The economic and operational challenges posed by COVID-19 have caused London to reprioritize its automation planning for the remainder of 2020. The focus will be directed toward the delivery of components from the Future at Lloyd’s strategy that will deliver the most benefit and value to participants. These include:

  • The complex risk platform—A central e-placing platform that enables brokers and insurers to quote, negotiate, bind, and endorse business digitally. Automation will make the process more efficient, mitigating the need for paper and creating a digital information flow/audit trail.
  • Lloyd’s risk exchange—An initiative designed to support agencies with delegated underwriting authorities (coverholders). It is designed to enable easier access to the market.
  • Improved claims solution—Focused claims process improvements will have an immediate impact on the market this year. It also will lay the foundation for future enhancements and technological innovation.

The bottom line is that the London market is open for business. Hank Watkins, president of Lloyd’s North America, says: “As we move into the second month of remote working around the world, much of the Lloyd’s market has made the transition to electronic trading and all syndicates are responding to requests for premium payment extensions, adapting their positions on cancellation and non-renewal, making adjustments for reduced/changed exposures, etc., based on guidance from Lloyd’s.”

While Lloyd’s is open for business, don’t expect it to be business as usual. Here are some common-sense tips to keep in mind as we operate in the “new normal”:

  1. Don’t expect COVID-19-specific insurance to be available anytime soon. Enough said.
  2. Get your submissions in early. With so many broker and syndicate personnel working remotely, expect overall response time to be slower than before. Prepare for this issue by submitting applications as far in advance of the account’s expiration date as possible.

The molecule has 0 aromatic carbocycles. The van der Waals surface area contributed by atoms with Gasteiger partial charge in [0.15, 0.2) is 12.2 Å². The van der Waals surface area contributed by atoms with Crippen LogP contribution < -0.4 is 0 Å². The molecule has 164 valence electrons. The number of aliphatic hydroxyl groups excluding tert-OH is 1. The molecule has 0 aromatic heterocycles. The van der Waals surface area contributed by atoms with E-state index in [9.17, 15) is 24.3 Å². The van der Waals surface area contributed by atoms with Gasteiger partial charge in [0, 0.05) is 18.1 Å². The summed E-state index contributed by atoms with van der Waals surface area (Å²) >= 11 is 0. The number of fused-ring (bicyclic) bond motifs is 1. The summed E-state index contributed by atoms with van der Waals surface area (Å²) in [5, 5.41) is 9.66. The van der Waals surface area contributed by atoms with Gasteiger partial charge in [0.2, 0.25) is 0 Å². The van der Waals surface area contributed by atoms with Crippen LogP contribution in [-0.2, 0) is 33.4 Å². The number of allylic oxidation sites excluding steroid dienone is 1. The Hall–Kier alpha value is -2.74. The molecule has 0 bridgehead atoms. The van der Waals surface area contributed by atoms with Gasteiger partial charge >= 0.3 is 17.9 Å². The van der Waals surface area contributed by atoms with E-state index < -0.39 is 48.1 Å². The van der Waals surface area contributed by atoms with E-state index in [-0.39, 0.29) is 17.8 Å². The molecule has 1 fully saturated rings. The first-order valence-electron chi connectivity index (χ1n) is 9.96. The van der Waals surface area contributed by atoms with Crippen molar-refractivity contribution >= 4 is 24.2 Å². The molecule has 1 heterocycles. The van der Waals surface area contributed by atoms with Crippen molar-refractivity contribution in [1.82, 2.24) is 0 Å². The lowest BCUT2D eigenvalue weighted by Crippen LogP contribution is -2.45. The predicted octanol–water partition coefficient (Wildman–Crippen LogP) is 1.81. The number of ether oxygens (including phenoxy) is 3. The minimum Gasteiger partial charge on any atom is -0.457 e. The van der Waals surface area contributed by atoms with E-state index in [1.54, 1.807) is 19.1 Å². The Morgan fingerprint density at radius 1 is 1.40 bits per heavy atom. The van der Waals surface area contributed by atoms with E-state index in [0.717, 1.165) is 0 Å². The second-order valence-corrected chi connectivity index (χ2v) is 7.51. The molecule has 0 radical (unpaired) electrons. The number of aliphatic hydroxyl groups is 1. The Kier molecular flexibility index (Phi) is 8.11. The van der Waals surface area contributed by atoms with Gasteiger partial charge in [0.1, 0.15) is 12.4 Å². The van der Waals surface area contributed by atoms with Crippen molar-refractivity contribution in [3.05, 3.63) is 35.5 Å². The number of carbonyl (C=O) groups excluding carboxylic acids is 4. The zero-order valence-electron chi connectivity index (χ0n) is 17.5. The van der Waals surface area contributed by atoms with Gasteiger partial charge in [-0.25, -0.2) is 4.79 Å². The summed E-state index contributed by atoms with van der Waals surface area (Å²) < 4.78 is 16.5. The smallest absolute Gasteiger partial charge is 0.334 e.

3. Make sure submissions are complete. Invest a little extra time to verify that you are providing a complete application—including the necessary supporting documentation—to the underwriters from the outset. This will mitigate the need for subsequent “data chasing” and will allow the market to offer terms more quickly.
  4. Be realistic regarding new business. Diminished capacity and the syndicates’ desire to focus on existing clients and accounts will combine to make the placement of new business more difficult. You should expect the process of finding a home for these risks to take more time than usual. This impediment may ease as pandemic conditions improve.
  5. Set the proper expectations with your clients. Make sure your customers understand that the delivery of quotes, binders, endorsements, etc., may be delayed due to current business conditions. Clients should also be made aware—in advance—about the potential unavailability of or restrictions on such coverages as business interruption, event cancellation, employment practices liability, etc.

Don’t be afraid to ask for help during these turbulent times. The CHART Exchange can serve as a resource for helping specialist insurance agencies launch new programs or products within the U.S./London marketplace. CHART’s approach puts us in the position to advocate for the business submissions seeking placement through Lloyd’s. We have a number of tools at our disposal, including brokerage capabilities, an extensive vendor network, and the capacity to “incubate” programs.

For more information, view the CHART website ( or submit any questions to

The author

Coverholders and Risk Takers is a periodic column written by principals or “early adopters” of the CHART Exchange ( The group’s core mission is to facilitate more U.S./London commerce via personal interaction, education, and technology. Francis J. “Frank” Huver is senior vice president and chief financial officer at Claymont, Delaware-based Rockwood Programs, a Lloyd’s Coverholder for more than 15 years and a CHART Exchange early adopter.